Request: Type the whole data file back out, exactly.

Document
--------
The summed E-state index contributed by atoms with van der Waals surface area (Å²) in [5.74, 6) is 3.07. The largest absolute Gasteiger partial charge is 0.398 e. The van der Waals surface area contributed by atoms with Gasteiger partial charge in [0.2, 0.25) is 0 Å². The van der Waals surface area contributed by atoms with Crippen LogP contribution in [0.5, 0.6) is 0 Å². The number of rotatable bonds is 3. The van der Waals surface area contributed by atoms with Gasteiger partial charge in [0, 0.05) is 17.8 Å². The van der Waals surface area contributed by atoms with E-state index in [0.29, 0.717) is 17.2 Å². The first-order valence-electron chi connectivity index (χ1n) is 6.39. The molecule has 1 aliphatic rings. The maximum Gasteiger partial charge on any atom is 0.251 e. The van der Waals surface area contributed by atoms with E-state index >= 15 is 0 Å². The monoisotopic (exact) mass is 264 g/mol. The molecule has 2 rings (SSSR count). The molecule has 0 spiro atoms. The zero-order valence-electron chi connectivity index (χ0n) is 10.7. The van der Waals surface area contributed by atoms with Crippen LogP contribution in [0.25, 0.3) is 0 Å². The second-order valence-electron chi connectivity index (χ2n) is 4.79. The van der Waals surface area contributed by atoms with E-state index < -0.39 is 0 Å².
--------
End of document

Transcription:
The summed E-state index contributed by atoms with van der Waals surface area (Å²) in [5.74, 6) is 3.07. The largest absolute Gasteiger partial charge is 0.398 e. The van der Waals surface area contributed by atoms with Gasteiger partial charge in [0.2, 0.25) is 0 Å². The van der Waals surface area contributed by atoms with Crippen LogP contribution in [0.5, 0.6) is 0 Å². The number of rotatable bonds is 3. The van der Waals surface area contributed by atoms with Gasteiger partial charge in [0, 0.05) is 17.8 Å². The van der Waals surface area contributed by atoms with E-state index in [0.29, 0.717) is 17.2 Å². The first-order valence-electron chi connectivity index (χ1n) is 6.39. The molecule has 1 aliphatic rings. The maximum Gasteiger partial charge on any atom is 0.251 e. The van der Waals surface area contributed by atoms with E-state index >= 15 is 0 Å². The monoisotopic (exact) mass is 264 g/mol. The molecule has 2 rings (SSSR count). The molecule has 0 spiro atoms. The zero-order valence-electron chi connectivity index (χ0n) is 10.7. The van der Waals surface area contributed by atoms with Crippen LogP contribution in [0.25, 0.3) is 0 Å². The second-order valence-electron chi connectivity index (χ2n) is 4.79. The van der Waals surface area contributed by atoms with E-state index < -0.39 is 0 Å².